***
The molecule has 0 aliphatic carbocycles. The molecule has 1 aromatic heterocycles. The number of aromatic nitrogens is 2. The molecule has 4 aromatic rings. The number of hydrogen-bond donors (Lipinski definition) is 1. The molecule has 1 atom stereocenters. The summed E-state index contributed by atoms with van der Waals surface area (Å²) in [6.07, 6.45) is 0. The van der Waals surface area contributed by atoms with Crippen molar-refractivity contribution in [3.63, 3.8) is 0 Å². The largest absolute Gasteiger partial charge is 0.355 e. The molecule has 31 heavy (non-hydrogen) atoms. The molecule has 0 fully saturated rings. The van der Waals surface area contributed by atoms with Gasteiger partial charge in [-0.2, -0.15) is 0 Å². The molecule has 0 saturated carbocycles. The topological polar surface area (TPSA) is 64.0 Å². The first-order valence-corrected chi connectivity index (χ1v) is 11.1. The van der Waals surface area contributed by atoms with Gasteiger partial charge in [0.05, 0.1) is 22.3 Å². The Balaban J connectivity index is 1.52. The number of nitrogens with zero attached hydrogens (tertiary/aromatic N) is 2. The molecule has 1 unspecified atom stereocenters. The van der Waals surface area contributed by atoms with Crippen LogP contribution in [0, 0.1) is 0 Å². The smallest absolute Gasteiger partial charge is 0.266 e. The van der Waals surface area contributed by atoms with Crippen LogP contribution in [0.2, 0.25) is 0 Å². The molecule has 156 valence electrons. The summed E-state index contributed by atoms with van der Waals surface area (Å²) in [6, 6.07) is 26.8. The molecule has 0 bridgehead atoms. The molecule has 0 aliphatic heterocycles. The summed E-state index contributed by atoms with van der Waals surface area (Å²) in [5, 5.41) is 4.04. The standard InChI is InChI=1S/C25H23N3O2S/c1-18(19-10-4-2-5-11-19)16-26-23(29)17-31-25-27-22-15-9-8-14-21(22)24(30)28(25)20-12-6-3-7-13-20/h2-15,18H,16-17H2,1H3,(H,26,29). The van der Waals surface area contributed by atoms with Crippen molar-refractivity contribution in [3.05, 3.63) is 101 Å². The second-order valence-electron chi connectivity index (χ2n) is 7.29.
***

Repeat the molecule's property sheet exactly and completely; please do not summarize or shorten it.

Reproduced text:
The molecule has 0 aliphatic carbocycles. The molecule has 1 aromatic heterocycles. The number of aromatic nitrogens is 2. The molecule has 4 aromatic rings. The number of hydrogen-bond donors (Lipinski definition) is 1. The molecule has 1 atom stereocenters. The summed E-state index contributed by atoms with van der Waals surface area (Å²) in [6.07, 6.45) is 0. The van der Waals surface area contributed by atoms with Crippen molar-refractivity contribution in [3.63, 3.8) is 0 Å². The largest absolute Gasteiger partial charge is 0.355 e. The molecule has 31 heavy (non-hydrogen) atoms. The molecule has 0 fully saturated rings. The van der Waals surface area contributed by atoms with Gasteiger partial charge in [-0.2, -0.15) is 0 Å². The molecule has 0 saturated carbocycles. The topological polar surface area (TPSA) is 64.0 Å². The first-order valence-corrected chi connectivity index (χ1v) is 11.1. The van der Waals surface area contributed by atoms with Gasteiger partial charge in [0.05, 0.1) is 22.3 Å². The Balaban J connectivity index is 1.52. The number of nitrogens with zero attached hydrogens (tertiary/aromatic N) is 2. The molecule has 1 unspecified atom stereocenters. The van der Waals surface area contributed by atoms with Crippen LogP contribution in [0, 0.1) is 0 Å². The smallest absolute Gasteiger partial charge is 0.266 e. The van der Waals surface area contributed by atoms with Crippen LogP contribution in [0.2, 0.25) is 0 Å². The molecule has 156 valence electrons. The summed E-state index contributed by atoms with van der Waals surface area (Å²) in [6, 6.07) is 26.8. The molecule has 0 bridgehead atoms. The molecule has 0 aliphatic heterocycles. The summed E-state index contributed by atoms with van der Waals surface area (Å²) in [5, 5.41) is 4.04. The standard InChI is InChI=1S/C25H23N3O2S/c1-18(19-10-4-2-5-11-19)16-26-23(29)17-31-25-27-22-15-9-8-14-21(22)24(30)28(25)20-12-6-3-7-13-20/h2-15,18H,16-17H2,1H3,(H,26,29). The van der Waals surface area contributed by atoms with Crippen molar-refractivity contribution in [3.05, 3.63) is 101 Å². The second-order valence-electron chi connectivity index (χ2n) is 7.29.